National Category
Dentistry
Identifiers
urn:nbn:se:mau:diva-6910 (URN)10.1111/iej.12212 (DOI)19184 (Local ID)19184 (Archive number)19184 (OAI)
Conference
European Society of Endodontology (ESE), Lisbon, Portugal (2013)
Available from: 2020-02-28 Created: 2020-02-28 Last updated: 2024-02-08Bibliographically approved
Milosavljevic, A., Götrick, B., Hallström, H., Jansson, H. & Knutsson, K. (2014). Different treatment strategies are applied to patients with the same periodontal status in general dentistry (ed.). Acta Odontologica Scandinavica, 72(4), 290-297
Open this publication in new window or tab >>Different treatment strategies are applied to patients with the same periodontal status in general dentistry
Show others...
2014 (English)In: Acta Odontologica Scandinavica, ISSN 0001-6357, E-ISSN 1502-3850, Vol. 72, no 4, p. 290-297Article in journal (Refereed) Published
Abstract [en]

Abstract Objective. To analyse how general dental practitioners (GDPs) and dental hygienists judge and plan to treat patients with different periodontal conditions. Materials and methods. Seventy-seven GDPs and 50 dental hygienists in a Swedish county, Halland, participated in a questionnaire study. The response rate was 94%. The questionnaire consisted of four simulated patient cases and an attached answer sheet. The patient cases had different periodontal status, ranging from healthy to moderate bone loss with general inflammation. The clinicians judged the periodontal status as healthy or diseased. If judged as diseased the clinicians suggested a diagnosis, selected treatment options and estimated the number of treatment sessions for each patient case. The clinicians were compared to each other regarding their judgement, as healthy or diseased, diagnostics and treatment. Results. Three out of four patients were judged both as healthy and diseased by different clinicians. If judged as diseased the patients were diagnosed as having gingivitis or periodontitis. Regardless of the clinicians' former judgement and diagnostics there were no differences (p > 0.05) in the selected treatment options but there was a difference (p < 0.05) in the suggested number of treatment sessions. Conclusions. Clinicians' judgement of the same periodontal condition, as healthy or diseased, varies, which partly results in different treatment decisions considering the number of treatment sessions. The suggested number of treatment sessions varied also between clinicians even if they judged and diagnosed the condition likewise. The willingness to treat and suggested treatment options were not influenced by the variation in judgement and diagnostics.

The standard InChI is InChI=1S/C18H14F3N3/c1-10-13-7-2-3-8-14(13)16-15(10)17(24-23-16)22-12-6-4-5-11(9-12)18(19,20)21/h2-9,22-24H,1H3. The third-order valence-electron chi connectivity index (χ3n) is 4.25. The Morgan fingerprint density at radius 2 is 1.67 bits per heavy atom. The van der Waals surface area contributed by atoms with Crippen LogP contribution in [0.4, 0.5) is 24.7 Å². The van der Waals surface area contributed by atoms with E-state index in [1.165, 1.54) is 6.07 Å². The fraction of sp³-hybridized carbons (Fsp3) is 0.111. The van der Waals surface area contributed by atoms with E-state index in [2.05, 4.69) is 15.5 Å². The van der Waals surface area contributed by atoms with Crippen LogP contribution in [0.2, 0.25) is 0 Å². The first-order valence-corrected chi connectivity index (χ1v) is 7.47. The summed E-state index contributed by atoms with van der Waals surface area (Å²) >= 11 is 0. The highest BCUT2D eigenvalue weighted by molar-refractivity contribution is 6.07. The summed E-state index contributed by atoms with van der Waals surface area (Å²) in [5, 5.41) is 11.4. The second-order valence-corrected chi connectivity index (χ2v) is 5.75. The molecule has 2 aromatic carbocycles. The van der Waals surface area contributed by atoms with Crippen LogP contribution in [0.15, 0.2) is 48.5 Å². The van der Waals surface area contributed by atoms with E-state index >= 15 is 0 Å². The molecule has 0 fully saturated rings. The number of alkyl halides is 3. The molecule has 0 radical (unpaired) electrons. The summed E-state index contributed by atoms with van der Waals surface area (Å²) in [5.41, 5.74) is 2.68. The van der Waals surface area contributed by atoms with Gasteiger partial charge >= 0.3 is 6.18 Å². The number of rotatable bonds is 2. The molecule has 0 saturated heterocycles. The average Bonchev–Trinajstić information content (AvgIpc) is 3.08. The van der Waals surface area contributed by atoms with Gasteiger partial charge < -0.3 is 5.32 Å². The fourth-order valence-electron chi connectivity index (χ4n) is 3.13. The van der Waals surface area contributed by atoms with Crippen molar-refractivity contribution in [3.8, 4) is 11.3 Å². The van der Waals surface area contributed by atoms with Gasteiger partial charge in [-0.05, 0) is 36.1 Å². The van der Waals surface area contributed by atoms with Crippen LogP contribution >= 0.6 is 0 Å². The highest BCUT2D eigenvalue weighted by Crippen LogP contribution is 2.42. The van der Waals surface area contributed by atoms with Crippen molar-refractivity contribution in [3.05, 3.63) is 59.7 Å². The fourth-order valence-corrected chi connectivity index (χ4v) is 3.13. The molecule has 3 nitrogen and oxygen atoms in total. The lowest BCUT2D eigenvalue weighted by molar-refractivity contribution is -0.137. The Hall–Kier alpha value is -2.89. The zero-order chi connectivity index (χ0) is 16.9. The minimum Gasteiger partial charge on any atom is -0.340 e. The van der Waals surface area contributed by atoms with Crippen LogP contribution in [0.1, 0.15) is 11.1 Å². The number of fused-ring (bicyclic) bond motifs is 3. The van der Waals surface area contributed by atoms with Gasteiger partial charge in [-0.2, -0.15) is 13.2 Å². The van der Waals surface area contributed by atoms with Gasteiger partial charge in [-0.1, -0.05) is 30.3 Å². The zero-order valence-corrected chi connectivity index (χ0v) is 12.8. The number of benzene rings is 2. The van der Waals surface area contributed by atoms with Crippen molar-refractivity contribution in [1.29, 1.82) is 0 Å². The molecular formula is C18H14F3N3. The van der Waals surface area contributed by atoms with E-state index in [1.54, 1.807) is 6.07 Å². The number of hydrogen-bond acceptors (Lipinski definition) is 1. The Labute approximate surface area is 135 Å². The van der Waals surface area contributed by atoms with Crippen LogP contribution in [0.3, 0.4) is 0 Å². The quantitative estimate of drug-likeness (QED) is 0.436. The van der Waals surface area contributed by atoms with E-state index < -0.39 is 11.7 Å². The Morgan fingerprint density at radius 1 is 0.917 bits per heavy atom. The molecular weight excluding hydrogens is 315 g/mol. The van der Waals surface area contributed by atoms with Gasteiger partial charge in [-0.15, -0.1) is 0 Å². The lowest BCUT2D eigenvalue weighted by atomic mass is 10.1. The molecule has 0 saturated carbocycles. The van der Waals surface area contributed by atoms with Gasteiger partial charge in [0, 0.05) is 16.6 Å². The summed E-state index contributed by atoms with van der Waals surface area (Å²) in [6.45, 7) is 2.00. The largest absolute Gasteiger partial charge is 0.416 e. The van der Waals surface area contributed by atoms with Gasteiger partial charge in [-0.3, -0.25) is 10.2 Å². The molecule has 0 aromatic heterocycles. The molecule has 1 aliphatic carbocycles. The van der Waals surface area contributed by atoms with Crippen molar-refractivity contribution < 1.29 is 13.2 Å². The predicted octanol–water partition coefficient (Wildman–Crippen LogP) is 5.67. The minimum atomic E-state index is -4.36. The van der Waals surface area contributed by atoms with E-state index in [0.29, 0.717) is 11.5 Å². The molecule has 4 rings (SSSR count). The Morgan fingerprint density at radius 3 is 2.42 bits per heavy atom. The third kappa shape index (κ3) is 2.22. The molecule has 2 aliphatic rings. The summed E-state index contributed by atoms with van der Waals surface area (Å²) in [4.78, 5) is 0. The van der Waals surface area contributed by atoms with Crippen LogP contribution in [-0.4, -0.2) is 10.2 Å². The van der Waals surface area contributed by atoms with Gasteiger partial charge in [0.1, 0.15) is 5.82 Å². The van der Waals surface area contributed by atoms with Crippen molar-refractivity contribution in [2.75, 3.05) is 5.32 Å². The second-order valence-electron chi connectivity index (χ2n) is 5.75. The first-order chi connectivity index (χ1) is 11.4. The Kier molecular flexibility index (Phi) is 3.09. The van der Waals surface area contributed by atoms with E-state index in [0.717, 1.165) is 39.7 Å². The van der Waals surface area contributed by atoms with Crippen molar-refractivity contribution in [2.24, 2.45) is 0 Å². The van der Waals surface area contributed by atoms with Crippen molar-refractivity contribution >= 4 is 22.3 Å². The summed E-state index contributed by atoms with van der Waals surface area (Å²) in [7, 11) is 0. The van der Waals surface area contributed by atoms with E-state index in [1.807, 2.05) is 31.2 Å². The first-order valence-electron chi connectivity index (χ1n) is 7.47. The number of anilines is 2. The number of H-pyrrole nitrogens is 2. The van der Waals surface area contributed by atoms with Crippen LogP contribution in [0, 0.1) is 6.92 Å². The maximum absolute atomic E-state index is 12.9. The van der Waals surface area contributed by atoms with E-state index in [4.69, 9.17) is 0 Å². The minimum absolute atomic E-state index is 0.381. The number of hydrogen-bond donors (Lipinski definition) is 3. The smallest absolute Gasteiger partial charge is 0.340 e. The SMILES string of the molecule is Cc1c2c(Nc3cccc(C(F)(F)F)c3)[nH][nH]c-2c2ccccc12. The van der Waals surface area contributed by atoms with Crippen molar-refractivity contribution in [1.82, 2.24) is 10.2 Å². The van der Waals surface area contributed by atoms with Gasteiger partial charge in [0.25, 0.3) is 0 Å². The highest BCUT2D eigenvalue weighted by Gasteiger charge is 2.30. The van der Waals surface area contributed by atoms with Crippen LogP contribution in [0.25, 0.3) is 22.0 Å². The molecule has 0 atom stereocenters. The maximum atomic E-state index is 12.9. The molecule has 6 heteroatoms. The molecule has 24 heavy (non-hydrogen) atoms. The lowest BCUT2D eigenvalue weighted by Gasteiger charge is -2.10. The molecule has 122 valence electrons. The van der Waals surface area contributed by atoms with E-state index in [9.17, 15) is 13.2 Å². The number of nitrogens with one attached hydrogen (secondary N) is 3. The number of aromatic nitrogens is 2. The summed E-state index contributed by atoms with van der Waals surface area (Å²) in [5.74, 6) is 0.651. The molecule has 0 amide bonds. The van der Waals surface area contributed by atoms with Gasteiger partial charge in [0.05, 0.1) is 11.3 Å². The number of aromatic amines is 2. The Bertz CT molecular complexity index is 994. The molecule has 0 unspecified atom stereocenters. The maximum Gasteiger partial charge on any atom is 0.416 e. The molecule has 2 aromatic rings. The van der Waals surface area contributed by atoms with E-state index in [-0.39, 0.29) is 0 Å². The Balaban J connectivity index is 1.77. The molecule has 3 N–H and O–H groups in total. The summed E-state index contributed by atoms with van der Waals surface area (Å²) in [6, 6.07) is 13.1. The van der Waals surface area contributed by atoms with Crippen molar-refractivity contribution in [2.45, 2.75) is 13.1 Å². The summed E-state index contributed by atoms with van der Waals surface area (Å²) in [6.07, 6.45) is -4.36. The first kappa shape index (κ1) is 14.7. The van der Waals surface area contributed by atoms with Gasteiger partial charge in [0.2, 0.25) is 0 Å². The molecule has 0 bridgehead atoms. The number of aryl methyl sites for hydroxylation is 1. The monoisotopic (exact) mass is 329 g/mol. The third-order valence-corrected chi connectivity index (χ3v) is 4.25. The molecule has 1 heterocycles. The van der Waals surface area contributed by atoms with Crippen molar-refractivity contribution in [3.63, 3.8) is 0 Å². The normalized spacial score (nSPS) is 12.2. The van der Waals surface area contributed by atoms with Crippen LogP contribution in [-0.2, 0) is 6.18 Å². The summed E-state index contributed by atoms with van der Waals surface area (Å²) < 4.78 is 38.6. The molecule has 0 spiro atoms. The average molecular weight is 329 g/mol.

Place, publisher, year, edition, pages
Informa Healthcare, 2014
Keywords
clinical decision-making, gingivitis, periodontal diseases, periodontitis
National Category
Dentistry
Identifiers
urn:nbn:se:mau:diva-15365 (URN)10.3109/00016357.2013.824605 (DOI)000335002400006 ()24053366 (PubMedID)2-s2.0-84899007448 (Scopus ID)16462 (Local ID)16462 (Archive number)16462 (OAI)
Available from: 2020-03-30 Created: 2020-03-30 Last updated: 2024-05-21Bibliographically approved
Mota de Almeida, F. J., Knutsson, K. & Flygare, L. (2014). The effect of cone beam CT (CBCT) on therapeutic decision-making in endodontics (ed.). Dento-Maxillo-Facial Radiology, 43(4), Article ID 20130137.
Open this publication in new window or tab >>The effect of cone beam CT (CBCT) on therapeutic decision-making in endodontics
2014 (English)In: Dento-Maxillo-Facial Radiology, ISSN 0250-832X, E-ISSN 1476-542X, Vol. 43, no 4, article id 20130137Article in journal (Refereed) Published
Abstract [en]

OBJECTIVES: The aim was to assess to what extent cone beam CT (CBCT) used in accordance with current European Commission guidelines in a normal clinical setting has an impact on therapeutic decisions in a population referred for endodontic problems. METHODS: The study includes data of consecutively examined patients collected from October 2011 to December 2012. From 2 different endodontic specialist clinics, 57 patients were referred for a CBCT examination using criteria in accordance with current European guidelines. The CBCT examinations were performed using similar equipment and standardized among clinics. After a thorough clinical examination, but before CBCT, the examiner made a preliminary therapy plan which was recorded. After the CBCT examination, the same examiner made a new therapy plan. Therapy plans both before and after the CBCT examination were plotted for 53 patients and 81 teeth. As four patients had incomplete protocols, they were not included in the final analysis. RESULTS: 4% of the patients referred to endodontic clinics during the study period were examined with CBCT. The most frequent reason for referral to CBCT examination was to differentiate pathology from normal anatomy, this was the case in 24 patients (45% of the cases). The primary outcome was therapy plan changes that could be attributed to CBCT examination. There were changes in 28 patients (53%). CONCLUSIONS: CBCT has a significant impact on therapeutic decision efficacy in endodontics when used in concordance with the current European Commission guidelines.

Place, publisher, year, edition, pages
British Institute of Radiology, 2014
Keywords
cone beam computed tomography, decision-making, endodontics, therapeutics
National Category
Dentistry
Identifiers
urn:nbn:se:mau:diva-6513 (URN)10.1259/dmfr.20130137 (DOI)000335382800001 ()24766060 (PubMedID)2-s2.0-84901020193 (Scopus ID)18868 (Local ID)18868 (Archive number)18868 (OAI)